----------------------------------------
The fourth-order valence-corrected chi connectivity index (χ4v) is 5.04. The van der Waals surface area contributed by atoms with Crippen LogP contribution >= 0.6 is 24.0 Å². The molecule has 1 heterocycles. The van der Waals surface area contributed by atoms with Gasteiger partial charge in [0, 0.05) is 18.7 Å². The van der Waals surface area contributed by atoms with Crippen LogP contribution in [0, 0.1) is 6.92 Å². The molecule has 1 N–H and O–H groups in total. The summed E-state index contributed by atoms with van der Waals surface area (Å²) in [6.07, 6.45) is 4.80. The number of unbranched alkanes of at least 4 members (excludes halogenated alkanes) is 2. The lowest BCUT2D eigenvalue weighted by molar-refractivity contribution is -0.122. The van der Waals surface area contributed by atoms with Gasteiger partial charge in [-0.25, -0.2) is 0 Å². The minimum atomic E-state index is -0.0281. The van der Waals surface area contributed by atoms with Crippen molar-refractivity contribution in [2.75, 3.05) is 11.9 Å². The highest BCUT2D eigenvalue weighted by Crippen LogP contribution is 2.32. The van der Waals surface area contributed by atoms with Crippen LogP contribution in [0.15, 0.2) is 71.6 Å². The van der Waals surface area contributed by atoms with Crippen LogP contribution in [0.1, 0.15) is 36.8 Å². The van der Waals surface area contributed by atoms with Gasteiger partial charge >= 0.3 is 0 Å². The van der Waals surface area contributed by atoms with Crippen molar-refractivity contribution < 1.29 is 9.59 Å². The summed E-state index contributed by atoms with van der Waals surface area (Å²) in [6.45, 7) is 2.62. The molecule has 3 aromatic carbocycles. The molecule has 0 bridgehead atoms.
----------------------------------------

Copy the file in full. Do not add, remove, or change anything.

The fourth-order valence-corrected chi connectivity index (χ4v) is 5.04. The van der Waals surface area contributed by atoms with Crippen LogP contribution >= 0.6 is 24.0 Å². The molecule has 1 heterocycles. The van der Waals surface area contributed by atoms with Gasteiger partial charge in [0, 0.05) is 18.7 Å². The van der Waals surface area contributed by atoms with Crippen LogP contribution in [0, 0.1) is 6.92 Å². The molecule has 1 N–H and O–H groups in total. The summed E-state index contributed by atoms with van der Waals surface area (Å²) in [6.07, 6.45) is 4.80. The number of unbranched alkanes of at least 4 members (excludes halogenated alkanes) is 2. The lowest BCUT2D eigenvalue weighted by molar-refractivity contribution is -0.122. The van der Waals surface area contributed by atoms with Gasteiger partial charge in [-0.25, -0.2) is 0 Å². The minimum atomic E-state index is -0.0281. The van der Waals surface area contributed by atoms with Crippen molar-refractivity contribution in [2.75, 3.05) is 11.9 Å². The highest BCUT2D eigenvalue weighted by Crippen LogP contribution is 2.32. The van der Waals surface area contributed by atoms with Crippen LogP contribution in [0.15, 0.2) is 71.6 Å². The van der Waals surface area contributed by atoms with Crippen LogP contribution in [0.1, 0.15) is 36.8 Å². The van der Waals surface area contributed by atoms with Gasteiger partial charge >= 0.3 is 0 Å². The van der Waals surface area contributed by atoms with Crippen molar-refractivity contribution < 1.29 is 9.59 Å². The summed E-state index contributed by atoms with van der Waals surface area (Å²) in [6.45, 7) is 2.62. The molecule has 3 aromatic carbocycles. The molecule has 0 bridgehead atoms.